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WIT Young Leaders to Give Away WITKITS in Washington, D.C.

Updated: Jun 28, 2022

WIT young leaders met with champions of ending period poverty in the

United States Congress

WASHINGTON – Women In Training, Inc. (WIT) will make its first distribution of WITKITS to underserved people in Washington, D.C. – at the Covenant House of Greater Washington – and met with Members of Congress this week. WITKITS provide menstrual products with dental and hygiene items to young, low-income people in need.

Congresswoman Grace Meng of New York chats in front of The U.S. Capitol with Brooke (holding WITKIT canvas bag of menstrual, dental and hygiene products) and Breanna Bennett, WIT co-founders, about period poverty as a national and global issue.

“Period poverty is a national issue that affects one out of every four girls and women,” said Dr. LaToya Clark, MD, who is the president and chairwoman of Women In Training, Inc. “WIT is going to Washington to raise awareness about period poverty and to provide menstrual and hygiene products to those who are most in need.”

Fifteen members of the WIT Leadership Development Circle, consisting of high school girls from Central Alabama who receive ongoing training on global issues, career options, financial literacy and a commitment to service, will pack the WITKITS at Procter & Gamble’s D.C. office. Procter & Gamble donated Always period products, Secret deodorant, Oral-B toothpaste, toothbrush and floss for the WITKITS Washington Giveaway.

“We are pleased to work with Women In Training to provide the products that girls and women need to live up to their fullest potential,” said Megan Ekstrom, Senior Manager, Global Government Relations and Public Policy for Procter & Gamble.

Angela Jones Hackley, CEO of Covenant House Greater Washington, said she was grateful for the generous donation of WITKITS.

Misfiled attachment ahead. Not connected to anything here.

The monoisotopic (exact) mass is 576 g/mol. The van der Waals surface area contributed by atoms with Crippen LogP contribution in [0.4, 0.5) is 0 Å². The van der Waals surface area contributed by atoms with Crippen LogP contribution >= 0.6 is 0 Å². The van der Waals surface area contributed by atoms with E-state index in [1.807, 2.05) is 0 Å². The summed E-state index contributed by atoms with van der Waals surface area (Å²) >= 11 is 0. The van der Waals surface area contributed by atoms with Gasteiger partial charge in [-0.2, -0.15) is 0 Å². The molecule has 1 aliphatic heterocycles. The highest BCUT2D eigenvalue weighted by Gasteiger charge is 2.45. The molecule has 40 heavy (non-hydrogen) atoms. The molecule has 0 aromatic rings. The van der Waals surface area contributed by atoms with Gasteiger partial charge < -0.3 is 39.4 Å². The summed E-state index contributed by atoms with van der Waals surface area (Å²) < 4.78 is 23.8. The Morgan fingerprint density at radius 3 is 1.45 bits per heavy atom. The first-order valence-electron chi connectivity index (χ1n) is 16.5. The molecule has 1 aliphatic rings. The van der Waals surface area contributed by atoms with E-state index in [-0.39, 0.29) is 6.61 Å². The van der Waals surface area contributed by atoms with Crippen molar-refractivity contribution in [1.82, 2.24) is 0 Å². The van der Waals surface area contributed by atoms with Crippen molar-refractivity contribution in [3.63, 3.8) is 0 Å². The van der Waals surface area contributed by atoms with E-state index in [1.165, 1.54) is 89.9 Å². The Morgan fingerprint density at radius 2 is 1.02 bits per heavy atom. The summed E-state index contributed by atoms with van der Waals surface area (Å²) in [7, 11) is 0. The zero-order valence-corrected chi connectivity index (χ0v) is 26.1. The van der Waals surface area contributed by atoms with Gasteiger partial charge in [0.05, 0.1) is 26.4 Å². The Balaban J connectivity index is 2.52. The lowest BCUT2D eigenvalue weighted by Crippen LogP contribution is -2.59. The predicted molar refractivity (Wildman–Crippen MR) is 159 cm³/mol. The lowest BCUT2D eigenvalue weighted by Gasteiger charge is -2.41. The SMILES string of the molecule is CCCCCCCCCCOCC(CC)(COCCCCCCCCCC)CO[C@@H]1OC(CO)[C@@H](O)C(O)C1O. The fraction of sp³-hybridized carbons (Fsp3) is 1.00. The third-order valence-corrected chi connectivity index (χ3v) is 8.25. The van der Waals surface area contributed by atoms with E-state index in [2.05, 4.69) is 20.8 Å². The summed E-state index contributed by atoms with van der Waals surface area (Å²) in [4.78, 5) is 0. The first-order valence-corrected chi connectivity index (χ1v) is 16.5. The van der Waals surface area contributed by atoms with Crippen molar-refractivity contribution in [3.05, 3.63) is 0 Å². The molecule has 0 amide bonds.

“Girls who are experiencing homelessness need menstrual, dental and hygiene products to reach their full potential, and Women In Training is helping us fill this need,” said Hackley.

The WIT Leadership Development Circle also met with congressional leaders and champions on Capitol Hill who are committed to ending period poverty, including Rep. Terri Sewell (D-AL), Rep. Grace Meng (D-NY) and the Democratic Women’s Caucus.

Congresswoman Lois Frankel, Co-Chair of the Democratic Women's Caucus, speaks at The U.S. Capitol about the importance of young women serving in leadership positions to bring another perspective to the table. From left to right: Breanna Bennett, Congresswoman Terri Sewell of Alabama, Brooke Bennett, Congresswoman Frankel, and Congresswoman Grace Meng of New York.

WIT’s Washington, D.C., trip was made possible by a generous grant from the Southern Black Girls and Women’s Consortium, a nonprofit collective that works to channel funding resources toward organizations that intentionally support and empower Black girls and women.

“The Southern Black Girls and Women’s Consortium is honored to support Women In Training’s efforts to provide political education, community service and much-needed menstrual products for Black girls,” said LaTosha Brown, president of the Southern Black Girls and Women’s Consortium.

WIT Young Leaders at the Montgomery Airport as they depart for a weeklong STEM, Arts and Government Tour to the Nations Capital. The tour was generously sponsored by the Southern Black Girls and Women's Consortium.

Photo Credit: Stephanie McCorvey, WIT Vive President for Youth Development.

About Women In Training Inc.

Founded in 2019, WIT is a nonprofit organization that distributes WITKITS containing essential menstrual, hygiene and dental products to underserved youth in need. WIT has distributed more than 15,000 WITKITS to girls and women in need across Alabama. WITKITS include menstrual pads, soap, shampoo and conditioner, lotion, deodorant, socks, a journal and a hand-made bracelet with a positive message. Since the COVID-19 pandemic began two years ago, WITKITS have also included personal protective equipment, such as masks, gloves and bottles of WIT hand sanitizer.

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